The first book of its kind, this compelling and moving memoir about what it’s like to be a child with ADHD also explains the history of the diagnosis and how we have come to medicate more than four million children today.
Among the first generation of boys prescribed medication for hyperactivity in the 1980s, Timothy Denevi took Ritalin at the age of six, and during the first week, it triggered a psychotic reaction. Doctors recommended behavior therapy, then antidepressants. Nothing worked. As Timothy’s parents and doctors sought to treat his behavior, he was subjected to a liquid diet, a sleep-deprived EEG, and bizarre behavioral assessments before finding help in therapy combined with medication. In Hyper, Timothy describes how he makes his way through school, knowing he is a problem for those who love him, longing to be able to be good and fit in, hanging out with boys who have similar symptoms but meet different ends, and finally realizing he has to come to grips with his disorder before his life spins out of control.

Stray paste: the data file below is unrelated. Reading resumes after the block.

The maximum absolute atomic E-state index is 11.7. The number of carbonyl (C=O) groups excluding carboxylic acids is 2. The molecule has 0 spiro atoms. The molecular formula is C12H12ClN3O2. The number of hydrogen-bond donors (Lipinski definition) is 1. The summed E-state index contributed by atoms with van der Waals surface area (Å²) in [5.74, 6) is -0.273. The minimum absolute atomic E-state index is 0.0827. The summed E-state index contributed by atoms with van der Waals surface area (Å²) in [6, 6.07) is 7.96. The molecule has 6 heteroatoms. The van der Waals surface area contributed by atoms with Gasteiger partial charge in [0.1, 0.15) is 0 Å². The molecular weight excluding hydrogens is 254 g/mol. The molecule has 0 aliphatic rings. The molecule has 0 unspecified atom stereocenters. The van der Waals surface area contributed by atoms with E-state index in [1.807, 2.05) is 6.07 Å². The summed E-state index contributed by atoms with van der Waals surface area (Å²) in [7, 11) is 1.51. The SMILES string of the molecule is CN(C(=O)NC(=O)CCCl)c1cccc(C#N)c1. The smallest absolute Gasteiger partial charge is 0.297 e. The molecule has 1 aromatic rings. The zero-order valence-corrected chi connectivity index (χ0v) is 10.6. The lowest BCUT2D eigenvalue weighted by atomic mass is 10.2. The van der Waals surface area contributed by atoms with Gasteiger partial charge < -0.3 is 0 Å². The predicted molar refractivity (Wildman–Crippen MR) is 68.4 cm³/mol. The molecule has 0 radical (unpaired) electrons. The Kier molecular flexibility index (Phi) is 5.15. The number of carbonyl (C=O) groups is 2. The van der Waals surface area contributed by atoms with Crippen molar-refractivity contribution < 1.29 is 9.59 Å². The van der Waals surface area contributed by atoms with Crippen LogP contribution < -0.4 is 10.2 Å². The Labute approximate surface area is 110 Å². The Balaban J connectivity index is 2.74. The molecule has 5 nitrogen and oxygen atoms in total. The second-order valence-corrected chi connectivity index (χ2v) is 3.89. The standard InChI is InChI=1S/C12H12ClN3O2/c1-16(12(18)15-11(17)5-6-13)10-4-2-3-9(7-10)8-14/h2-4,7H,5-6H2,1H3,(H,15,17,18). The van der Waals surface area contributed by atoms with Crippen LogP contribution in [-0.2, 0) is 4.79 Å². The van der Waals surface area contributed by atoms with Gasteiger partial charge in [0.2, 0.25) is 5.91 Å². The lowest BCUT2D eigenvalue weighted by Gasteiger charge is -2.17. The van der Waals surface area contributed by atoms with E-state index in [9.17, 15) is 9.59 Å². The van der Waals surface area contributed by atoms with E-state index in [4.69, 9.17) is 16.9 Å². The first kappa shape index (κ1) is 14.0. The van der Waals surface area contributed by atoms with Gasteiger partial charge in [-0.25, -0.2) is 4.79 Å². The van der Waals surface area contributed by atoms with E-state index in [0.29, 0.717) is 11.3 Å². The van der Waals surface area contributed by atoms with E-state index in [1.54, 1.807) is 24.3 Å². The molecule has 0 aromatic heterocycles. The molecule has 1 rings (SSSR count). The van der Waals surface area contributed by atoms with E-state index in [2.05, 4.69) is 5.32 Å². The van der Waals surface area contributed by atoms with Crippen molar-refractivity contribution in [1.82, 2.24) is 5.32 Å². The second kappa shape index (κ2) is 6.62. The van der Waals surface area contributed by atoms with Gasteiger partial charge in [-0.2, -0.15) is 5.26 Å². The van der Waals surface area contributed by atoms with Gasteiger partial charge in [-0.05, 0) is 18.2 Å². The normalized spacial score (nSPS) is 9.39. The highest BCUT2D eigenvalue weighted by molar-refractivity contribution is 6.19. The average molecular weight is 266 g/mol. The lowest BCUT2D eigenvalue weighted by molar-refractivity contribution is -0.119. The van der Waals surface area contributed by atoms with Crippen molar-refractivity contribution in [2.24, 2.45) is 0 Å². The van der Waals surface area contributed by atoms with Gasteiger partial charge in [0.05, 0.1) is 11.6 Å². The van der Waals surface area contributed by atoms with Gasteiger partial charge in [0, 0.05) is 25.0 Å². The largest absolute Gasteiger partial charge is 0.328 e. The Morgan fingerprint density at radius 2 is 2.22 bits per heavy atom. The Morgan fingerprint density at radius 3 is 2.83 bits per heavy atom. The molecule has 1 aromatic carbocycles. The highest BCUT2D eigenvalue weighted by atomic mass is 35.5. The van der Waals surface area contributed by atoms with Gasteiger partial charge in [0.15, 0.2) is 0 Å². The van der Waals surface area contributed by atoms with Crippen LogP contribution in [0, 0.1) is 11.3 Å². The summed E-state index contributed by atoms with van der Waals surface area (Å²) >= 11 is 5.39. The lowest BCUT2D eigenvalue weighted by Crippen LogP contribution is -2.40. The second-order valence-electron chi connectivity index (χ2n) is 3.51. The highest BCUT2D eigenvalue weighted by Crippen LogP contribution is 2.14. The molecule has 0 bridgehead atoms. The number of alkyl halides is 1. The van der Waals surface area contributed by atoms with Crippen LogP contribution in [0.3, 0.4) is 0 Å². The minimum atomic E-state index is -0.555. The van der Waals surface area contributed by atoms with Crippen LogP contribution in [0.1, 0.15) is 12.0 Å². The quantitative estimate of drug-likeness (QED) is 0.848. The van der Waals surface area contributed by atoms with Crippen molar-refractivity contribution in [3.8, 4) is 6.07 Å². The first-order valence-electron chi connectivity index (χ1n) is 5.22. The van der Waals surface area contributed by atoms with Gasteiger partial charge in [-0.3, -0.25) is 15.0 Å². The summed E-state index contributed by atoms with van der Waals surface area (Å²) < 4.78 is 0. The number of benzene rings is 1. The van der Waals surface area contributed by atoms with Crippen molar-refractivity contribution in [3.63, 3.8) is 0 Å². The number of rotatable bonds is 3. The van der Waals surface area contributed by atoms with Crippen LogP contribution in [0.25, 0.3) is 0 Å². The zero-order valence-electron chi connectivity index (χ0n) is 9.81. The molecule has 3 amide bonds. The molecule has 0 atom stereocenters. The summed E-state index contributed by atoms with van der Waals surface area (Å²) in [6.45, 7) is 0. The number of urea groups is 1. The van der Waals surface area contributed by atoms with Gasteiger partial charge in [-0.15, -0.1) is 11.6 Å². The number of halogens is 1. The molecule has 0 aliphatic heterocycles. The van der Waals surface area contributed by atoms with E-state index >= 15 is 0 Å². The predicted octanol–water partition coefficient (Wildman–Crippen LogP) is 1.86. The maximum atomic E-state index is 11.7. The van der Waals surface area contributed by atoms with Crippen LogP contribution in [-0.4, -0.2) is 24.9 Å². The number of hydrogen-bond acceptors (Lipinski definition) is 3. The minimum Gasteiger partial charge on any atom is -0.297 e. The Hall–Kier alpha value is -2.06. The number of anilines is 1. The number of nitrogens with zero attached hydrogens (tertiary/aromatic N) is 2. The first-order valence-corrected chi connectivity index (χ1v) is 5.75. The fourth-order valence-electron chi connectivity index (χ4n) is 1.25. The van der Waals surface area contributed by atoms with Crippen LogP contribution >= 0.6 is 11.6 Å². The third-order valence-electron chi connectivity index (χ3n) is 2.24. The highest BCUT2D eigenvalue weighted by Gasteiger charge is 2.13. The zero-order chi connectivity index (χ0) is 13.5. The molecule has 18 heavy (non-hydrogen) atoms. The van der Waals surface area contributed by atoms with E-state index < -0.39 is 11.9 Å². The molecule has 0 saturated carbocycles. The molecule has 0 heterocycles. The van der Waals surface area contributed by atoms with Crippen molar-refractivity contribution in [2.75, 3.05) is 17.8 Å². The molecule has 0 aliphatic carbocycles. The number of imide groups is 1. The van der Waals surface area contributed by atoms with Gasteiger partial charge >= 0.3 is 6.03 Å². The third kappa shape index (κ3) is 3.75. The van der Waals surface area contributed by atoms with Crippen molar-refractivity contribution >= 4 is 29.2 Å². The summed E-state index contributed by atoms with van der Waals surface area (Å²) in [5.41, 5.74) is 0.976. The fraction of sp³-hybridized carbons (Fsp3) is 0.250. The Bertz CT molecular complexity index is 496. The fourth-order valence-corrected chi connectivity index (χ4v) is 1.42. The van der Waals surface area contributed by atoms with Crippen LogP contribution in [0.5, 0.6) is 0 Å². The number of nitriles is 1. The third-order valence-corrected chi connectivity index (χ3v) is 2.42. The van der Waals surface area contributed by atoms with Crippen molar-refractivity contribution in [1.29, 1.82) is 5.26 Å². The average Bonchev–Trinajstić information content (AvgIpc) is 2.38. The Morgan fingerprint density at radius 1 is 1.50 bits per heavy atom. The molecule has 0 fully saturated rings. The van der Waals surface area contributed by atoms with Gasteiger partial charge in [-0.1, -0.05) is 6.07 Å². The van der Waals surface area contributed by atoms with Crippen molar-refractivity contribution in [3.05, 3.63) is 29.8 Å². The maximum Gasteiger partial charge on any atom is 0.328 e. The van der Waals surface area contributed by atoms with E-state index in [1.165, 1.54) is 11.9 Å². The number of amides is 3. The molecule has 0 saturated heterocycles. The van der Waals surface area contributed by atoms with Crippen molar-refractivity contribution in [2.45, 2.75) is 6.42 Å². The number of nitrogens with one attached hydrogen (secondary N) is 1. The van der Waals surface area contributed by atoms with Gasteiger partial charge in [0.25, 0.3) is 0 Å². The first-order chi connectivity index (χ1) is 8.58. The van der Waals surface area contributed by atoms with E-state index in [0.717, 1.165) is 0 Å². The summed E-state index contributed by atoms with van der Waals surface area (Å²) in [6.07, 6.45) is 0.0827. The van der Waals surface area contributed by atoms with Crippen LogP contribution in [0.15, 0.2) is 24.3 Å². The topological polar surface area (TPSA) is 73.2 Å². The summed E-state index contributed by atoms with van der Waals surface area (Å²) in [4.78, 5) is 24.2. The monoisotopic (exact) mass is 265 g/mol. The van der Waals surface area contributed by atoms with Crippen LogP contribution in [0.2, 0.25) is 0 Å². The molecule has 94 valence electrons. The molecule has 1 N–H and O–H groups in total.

Skillfully and seamlessly using his own experience as a springboard, Denevi also reveals the origins of ADHD, from the late nineteenth century when hyperactivity was attributed to defective moral conscience, demons, or head trauma, through the twentieth century when food additives, bad parenting, and even government conspiracies were blamed, to the most recent genetic research. He traces drug treatment from Benzedrine in 1937 through the common usage of the stupefying chlorpromazine and brand new Ritalin in the 1950s to the use of antidepressants in the 1970s, 1980s, and 1990s.